England undoubtably invested the most money of all the teams involved in the 2003 World Cup. This included their own chef, visual awareness coach and kit technician, plus experienced 5 time Olympic Gold medallist Sir Steve Redgrave who was brought in as a motivational coach. However there are some simple examples that every coach, teacher or player can take forward. Many of the ‘marginal gains’ that England Rugby made didn’t cost a penny.
The ‘Black Book’ – Woodward and the coaching staff set the topic eg, punctuality, and the players formulated the rules on this topic. Therefore if there was ever an issue it was referred back to the ‘Black Book’.
‘Lombardi time’ was named after Vince Lombardi who is probably the most recognised American Football coach of all time. Players needed to be seated 10 minutes prior to pre-arranged meetings. All those involved in the team had to tow the party line and not make public any issues that took place inside the camp.
Building Team Spirit – Woodward realised that spending ‘organised’ time together was not the way to build team cohesion. The players were treated like adults and were allowed to spend their free time how they wanted.
“There was no ‘compulsory fun’, and we spent time together because we chose to.” Lawrence Dallaglio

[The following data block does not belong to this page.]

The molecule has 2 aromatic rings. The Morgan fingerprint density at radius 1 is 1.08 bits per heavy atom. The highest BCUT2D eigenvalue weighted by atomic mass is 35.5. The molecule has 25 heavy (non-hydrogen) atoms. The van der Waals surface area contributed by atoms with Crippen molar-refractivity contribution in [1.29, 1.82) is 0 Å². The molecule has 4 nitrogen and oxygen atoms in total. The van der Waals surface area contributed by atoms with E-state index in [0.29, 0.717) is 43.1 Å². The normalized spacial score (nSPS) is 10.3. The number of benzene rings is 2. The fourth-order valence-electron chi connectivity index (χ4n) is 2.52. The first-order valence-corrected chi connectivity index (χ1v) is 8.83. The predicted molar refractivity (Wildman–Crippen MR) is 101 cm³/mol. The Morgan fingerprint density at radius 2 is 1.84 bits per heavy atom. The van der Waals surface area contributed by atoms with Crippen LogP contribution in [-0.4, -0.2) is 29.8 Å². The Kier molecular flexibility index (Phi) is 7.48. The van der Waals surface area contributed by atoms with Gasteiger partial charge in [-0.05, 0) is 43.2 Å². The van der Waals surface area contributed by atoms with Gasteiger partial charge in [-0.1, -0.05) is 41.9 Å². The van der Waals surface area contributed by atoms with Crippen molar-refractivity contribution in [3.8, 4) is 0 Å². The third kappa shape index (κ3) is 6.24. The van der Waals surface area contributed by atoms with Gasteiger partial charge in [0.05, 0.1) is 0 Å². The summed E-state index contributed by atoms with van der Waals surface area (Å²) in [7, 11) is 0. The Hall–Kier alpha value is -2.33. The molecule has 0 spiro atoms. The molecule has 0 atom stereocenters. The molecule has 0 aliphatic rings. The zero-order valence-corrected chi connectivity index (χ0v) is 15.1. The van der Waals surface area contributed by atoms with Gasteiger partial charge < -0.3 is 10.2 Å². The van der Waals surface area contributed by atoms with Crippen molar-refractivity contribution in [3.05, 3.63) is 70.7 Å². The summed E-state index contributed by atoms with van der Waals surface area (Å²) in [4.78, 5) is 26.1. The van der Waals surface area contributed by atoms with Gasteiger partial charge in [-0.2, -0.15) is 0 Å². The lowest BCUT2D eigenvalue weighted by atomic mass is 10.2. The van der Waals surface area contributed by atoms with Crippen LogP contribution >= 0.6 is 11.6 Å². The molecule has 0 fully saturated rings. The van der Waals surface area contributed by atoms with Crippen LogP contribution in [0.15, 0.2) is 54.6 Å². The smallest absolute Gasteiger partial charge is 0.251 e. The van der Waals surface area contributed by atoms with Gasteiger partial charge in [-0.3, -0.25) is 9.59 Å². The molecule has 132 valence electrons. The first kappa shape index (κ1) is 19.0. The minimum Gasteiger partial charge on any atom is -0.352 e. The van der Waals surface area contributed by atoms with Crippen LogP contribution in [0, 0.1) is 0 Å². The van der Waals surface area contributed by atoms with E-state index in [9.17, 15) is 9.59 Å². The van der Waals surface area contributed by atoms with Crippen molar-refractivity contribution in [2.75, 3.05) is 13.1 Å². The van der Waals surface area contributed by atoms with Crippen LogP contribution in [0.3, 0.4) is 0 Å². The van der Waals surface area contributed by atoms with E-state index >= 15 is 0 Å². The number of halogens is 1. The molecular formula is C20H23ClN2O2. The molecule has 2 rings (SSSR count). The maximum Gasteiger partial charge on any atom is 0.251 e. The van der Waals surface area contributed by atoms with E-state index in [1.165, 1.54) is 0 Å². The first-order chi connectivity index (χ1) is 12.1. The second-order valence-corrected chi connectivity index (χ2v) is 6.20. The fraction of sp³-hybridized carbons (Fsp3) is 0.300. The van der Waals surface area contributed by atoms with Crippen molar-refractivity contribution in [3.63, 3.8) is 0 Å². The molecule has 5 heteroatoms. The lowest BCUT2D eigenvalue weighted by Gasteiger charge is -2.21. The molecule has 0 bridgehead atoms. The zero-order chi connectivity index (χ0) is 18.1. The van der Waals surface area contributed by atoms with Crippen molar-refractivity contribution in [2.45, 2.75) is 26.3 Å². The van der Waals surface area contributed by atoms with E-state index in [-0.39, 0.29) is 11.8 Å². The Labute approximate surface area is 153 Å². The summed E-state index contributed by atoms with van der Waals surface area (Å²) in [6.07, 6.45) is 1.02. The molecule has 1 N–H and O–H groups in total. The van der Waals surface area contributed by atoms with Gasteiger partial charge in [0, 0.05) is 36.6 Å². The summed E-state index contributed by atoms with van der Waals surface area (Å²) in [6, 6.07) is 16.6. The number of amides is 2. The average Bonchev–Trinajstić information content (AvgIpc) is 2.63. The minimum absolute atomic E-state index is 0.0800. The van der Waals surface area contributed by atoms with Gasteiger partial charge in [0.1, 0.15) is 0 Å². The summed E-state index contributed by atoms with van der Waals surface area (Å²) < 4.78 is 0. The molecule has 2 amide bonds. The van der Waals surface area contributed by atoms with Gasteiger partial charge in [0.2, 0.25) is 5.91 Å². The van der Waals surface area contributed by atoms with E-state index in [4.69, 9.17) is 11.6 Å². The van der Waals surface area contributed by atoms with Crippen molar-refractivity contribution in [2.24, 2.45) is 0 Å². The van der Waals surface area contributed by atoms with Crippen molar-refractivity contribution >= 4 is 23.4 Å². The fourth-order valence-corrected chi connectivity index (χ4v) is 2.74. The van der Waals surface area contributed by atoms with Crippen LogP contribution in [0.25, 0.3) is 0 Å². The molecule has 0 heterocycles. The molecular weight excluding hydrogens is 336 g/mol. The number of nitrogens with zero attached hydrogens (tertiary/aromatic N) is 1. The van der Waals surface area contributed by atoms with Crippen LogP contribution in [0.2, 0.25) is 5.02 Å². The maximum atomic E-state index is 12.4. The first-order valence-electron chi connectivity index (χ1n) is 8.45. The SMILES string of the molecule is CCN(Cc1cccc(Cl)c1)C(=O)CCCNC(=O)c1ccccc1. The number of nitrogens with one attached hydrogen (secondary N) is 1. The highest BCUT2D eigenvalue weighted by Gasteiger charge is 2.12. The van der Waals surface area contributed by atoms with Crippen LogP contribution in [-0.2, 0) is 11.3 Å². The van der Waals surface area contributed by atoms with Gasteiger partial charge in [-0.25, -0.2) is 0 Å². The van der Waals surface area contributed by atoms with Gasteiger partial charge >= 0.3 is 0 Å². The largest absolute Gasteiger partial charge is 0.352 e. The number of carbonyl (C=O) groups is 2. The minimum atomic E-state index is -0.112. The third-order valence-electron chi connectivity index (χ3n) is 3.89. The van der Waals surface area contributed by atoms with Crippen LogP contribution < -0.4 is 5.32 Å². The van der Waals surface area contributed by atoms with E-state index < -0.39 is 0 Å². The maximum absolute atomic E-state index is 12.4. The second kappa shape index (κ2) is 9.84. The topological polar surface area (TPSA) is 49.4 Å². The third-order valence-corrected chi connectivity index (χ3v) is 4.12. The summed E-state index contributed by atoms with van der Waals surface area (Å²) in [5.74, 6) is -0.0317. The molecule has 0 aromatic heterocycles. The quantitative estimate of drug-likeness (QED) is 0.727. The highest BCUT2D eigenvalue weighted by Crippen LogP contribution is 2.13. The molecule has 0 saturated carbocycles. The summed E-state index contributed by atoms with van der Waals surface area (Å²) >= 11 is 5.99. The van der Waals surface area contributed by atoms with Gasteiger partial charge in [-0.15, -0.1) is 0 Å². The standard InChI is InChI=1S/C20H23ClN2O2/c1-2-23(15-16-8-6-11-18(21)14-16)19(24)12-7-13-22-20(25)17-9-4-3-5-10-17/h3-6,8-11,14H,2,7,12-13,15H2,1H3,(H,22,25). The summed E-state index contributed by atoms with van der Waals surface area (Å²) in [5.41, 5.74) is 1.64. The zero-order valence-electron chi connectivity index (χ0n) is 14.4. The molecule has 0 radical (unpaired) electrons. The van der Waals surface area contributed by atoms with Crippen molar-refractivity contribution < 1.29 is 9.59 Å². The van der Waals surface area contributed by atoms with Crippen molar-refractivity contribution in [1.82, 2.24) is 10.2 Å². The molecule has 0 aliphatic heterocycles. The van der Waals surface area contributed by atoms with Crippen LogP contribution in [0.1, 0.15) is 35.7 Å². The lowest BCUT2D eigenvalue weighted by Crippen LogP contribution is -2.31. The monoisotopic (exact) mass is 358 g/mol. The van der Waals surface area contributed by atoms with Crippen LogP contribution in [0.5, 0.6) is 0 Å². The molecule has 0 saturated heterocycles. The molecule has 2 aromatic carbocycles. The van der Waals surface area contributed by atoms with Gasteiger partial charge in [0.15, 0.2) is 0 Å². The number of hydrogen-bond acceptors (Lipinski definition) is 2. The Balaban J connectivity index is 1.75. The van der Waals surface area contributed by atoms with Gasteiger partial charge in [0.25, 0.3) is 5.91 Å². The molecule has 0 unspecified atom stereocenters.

Code Words – Although Woodward’s players were given the authority to ‘play’ they also had key words/phrases to express an entire strategy or a simple movement.
- T-Cup – Thinking Correctly Under Pressure
- Killer – Counter ruck call
- Hit the beach – Defensive call for scramble defence to stop quick ball and a probable try.
Conditioning, Injury Prevention and Nutrition – England were the fittest team in the world cup, every player had a personalised Strength and Conditioning programme and nutritional plan. S&C programmes included prehab exercises to reduce the chance of injury to weak areas of the body. They spent time stretching and warming-down after sessions and used contrast/ice baths to help aid recovery. They fuelled their body properly, not just pre game but all the time. Probably the most unbelievable statistic was that Woodward was able to choose from all 30 players in his squad for the final, he could pick his best team.
How many coaches out there complain about injury problems hampering their chances of success? I am not saying that every injury is preventable but Woodward was able to ‘control the controllables’ and therefore give his players the best chance of being available and performing to the best of their ability.
The 2003 England team became the most successful northern hemisphere side because they prepared like no other team. Woodward was innovative and a luminary in his field. He didn’t follow the handbook, his approach to the game was holistic and his attention to detail allowed him to control as many outcomes as possible. He empowered his players and encouraged them to take responsibility for important team decisions off the pitch. He had a game plan but it was not restrictive and because he spent time educating his players in the game he was confident in their ability to make the correct decisions on the pitch.
What do you think? Why were England so successful? Why was Woodward not as successful with the Lions of 2005? Do you think he was integral to the success of the recent Team GB at the London Olympics? Lots to discuss!
Until next time